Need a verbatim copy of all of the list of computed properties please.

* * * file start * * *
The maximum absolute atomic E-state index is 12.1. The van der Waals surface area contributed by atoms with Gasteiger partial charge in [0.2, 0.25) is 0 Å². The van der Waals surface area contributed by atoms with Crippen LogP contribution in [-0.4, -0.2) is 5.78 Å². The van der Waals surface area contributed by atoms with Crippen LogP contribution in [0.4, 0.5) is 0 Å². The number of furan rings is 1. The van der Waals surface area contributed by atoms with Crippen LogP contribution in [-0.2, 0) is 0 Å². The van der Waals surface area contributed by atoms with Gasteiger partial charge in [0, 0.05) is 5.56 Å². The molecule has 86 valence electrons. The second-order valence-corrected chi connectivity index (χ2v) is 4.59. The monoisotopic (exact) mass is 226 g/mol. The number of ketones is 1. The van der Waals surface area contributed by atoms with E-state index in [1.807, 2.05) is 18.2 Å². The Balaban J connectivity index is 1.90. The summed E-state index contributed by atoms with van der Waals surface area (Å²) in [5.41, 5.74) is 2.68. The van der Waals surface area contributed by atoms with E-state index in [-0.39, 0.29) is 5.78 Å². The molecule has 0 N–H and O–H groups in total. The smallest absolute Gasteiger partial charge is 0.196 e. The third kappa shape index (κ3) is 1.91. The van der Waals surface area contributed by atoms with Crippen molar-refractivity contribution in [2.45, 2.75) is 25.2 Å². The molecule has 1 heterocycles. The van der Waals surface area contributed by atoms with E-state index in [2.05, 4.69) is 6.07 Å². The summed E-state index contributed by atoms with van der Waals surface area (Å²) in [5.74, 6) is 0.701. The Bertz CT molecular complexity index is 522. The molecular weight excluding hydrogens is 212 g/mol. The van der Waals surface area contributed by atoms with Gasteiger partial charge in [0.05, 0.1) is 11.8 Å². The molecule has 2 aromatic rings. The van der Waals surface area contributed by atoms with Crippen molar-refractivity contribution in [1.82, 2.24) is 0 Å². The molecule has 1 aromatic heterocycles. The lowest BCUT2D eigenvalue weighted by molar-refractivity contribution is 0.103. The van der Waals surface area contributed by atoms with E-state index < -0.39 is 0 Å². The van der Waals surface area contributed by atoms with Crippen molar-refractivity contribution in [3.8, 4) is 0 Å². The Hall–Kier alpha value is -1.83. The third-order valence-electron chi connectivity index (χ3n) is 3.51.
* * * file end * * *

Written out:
The maximum absolute atomic E-state index is 12.1. The van der Waals surface area contributed by atoms with Gasteiger partial charge in [0.2, 0.25) is 0 Å². The van der Waals surface area contributed by atoms with Crippen LogP contribution in [-0.4, -0.2) is 5.78 Å². The van der Waals surface area contributed by atoms with Crippen LogP contribution in [0.4, 0.5) is 0 Å². The number of furan rings is 1. The van der Waals surface area contributed by atoms with Crippen LogP contribution in [-0.2, 0) is 0 Å². The van der Waals surface area contributed by atoms with Gasteiger partial charge in [0, 0.05) is 5.56 Å². The molecule has 86 valence electrons. The second-order valence-corrected chi connectivity index (χ2v) is 4.59. The monoisotopic (exact) mass is 226 g/mol. The number of ketones is 1. The van der Waals surface area contributed by atoms with E-state index in [1.807, 2.05) is 18.2 Å². The Balaban J connectivity index is 1.90. The summed E-state index contributed by atoms with van der Waals surface area (Å²) in [5.41, 5.74) is 2.68. The van der Waals surface area contributed by atoms with E-state index in [-0.39, 0.29) is 5.78 Å². The molecule has 0 N–H and O–H groups in total. The smallest absolute Gasteiger partial charge is 0.196 e. The third kappa shape index (κ3) is 1.91. The van der Waals surface area contributed by atoms with Crippen molar-refractivity contribution in [2.45, 2.75) is 25.2 Å². The molecule has 1 heterocycles. The van der Waals surface area contributed by atoms with E-state index in [2.05, 4.69) is 6.07 Å². The summed E-state index contributed by atoms with van der Waals surface area (Å²) in [5.74, 6) is 0.701. The Bertz CT molecular complexity index is 522. The molecular weight excluding hydrogens is 212 g/mol. The van der Waals surface area contributed by atoms with Gasteiger partial charge in [0.05, 0.1) is 11.8 Å². The molecule has 2 aromatic rings. The van der Waals surface area contributed by atoms with Crippen molar-refractivity contribution in [1.82, 2.24) is 0 Å². The molecule has 1 aromatic heterocycles. The lowest BCUT2D eigenvalue weighted by molar-refractivity contribution is 0.103. The van der Waals surface area contributed by atoms with E-state index < -0.39 is 0 Å². The van der Waals surface area contributed by atoms with Crippen molar-refractivity contribution in [3.8, 4) is 0 Å². The Hall–Kier alpha value is -1.83. The third-order valence-electron chi connectivity index (χ3n) is 3.51.